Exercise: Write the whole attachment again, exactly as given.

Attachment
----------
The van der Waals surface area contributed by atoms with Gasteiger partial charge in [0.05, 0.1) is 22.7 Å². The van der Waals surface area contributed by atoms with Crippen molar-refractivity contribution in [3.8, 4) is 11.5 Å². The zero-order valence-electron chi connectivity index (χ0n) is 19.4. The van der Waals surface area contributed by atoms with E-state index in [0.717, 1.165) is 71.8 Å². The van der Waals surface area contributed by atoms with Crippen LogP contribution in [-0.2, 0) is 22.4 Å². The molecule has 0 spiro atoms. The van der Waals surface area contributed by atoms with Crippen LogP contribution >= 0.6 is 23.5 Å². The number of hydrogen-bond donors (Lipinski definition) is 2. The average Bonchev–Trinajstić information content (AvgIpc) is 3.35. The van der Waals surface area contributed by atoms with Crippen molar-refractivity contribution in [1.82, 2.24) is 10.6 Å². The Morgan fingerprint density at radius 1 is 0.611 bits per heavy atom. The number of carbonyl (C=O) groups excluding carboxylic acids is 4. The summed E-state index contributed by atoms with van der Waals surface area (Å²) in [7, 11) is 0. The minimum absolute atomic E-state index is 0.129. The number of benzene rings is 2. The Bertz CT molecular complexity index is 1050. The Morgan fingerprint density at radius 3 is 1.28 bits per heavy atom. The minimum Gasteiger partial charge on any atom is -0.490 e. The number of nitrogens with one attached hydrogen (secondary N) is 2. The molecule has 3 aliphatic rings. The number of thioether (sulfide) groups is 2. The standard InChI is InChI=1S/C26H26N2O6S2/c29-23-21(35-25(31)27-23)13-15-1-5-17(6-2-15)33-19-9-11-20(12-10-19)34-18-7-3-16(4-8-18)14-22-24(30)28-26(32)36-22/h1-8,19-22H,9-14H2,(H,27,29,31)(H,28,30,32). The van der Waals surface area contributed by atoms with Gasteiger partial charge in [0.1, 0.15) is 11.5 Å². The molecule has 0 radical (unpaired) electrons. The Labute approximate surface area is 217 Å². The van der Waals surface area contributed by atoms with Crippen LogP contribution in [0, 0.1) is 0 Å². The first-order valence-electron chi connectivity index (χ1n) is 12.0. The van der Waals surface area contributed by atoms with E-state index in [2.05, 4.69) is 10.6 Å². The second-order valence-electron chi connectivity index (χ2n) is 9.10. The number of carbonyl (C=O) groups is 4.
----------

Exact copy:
The van der Waals surface area contributed by atoms with Gasteiger partial charge in [0.05, 0.1) is 22.7 Å². The van der Waals surface area contributed by atoms with Crippen molar-refractivity contribution in [3.8, 4) is 11.5 Å². The zero-order valence-electron chi connectivity index (χ0n) is 19.4. The van der Waals surface area contributed by atoms with E-state index in [0.717, 1.165) is 71.8 Å². The van der Waals surface area contributed by atoms with Crippen LogP contribution in [-0.2, 0) is 22.4 Å². The molecule has 0 spiro atoms. The van der Waals surface area contributed by atoms with Crippen LogP contribution >= 0.6 is 23.5 Å². The number of hydrogen-bond donors (Lipinski definition) is 2. The average Bonchev–Trinajstić information content (AvgIpc) is 3.35. The van der Waals surface area contributed by atoms with Crippen molar-refractivity contribution in [1.82, 2.24) is 10.6 Å². The Morgan fingerprint density at radius 1 is 0.611 bits per heavy atom. The number of carbonyl (C=O) groups excluding carboxylic acids is 4. The summed E-state index contributed by atoms with van der Waals surface area (Å²) in [7, 11) is 0. The minimum absolute atomic E-state index is 0.129. The number of benzene rings is 2. The Bertz CT molecular complexity index is 1050. The Morgan fingerprint density at radius 3 is 1.28 bits per heavy atom. The minimum Gasteiger partial charge on any atom is -0.490 e. The number of nitrogens with one attached hydrogen (secondary N) is 2. The molecule has 3 aliphatic rings. The number of thioether (sulfide) groups is 2. The standard InChI is InChI=1S/C26H26N2O6S2/c29-23-21(35-25(31)27-23)13-15-1-5-17(6-2-15)33-19-9-11-20(12-10-19)34-18-7-3-16(4-8-18)14-22-24(30)28-26(32)36-22/h1-8,19-22H,9-14H2,(H,27,29,31)(H,28,30,32). The van der Waals surface area contributed by atoms with Gasteiger partial charge in [0.1, 0.15) is 11.5 Å². The molecule has 0 radical (unpaired) electrons. The Labute approximate surface area is 217 Å². The van der Waals surface area contributed by atoms with Crippen LogP contribution in [0, 0.1) is 0 Å². The first-order valence-electron chi connectivity index (χ1n) is 12.0. The van der Waals surface area contributed by atoms with E-state index in [2.05, 4.69) is 10.6 Å². The second-order valence-electron chi connectivity index (χ2n) is 9.10. The number of carbonyl (C=O) groups is 4.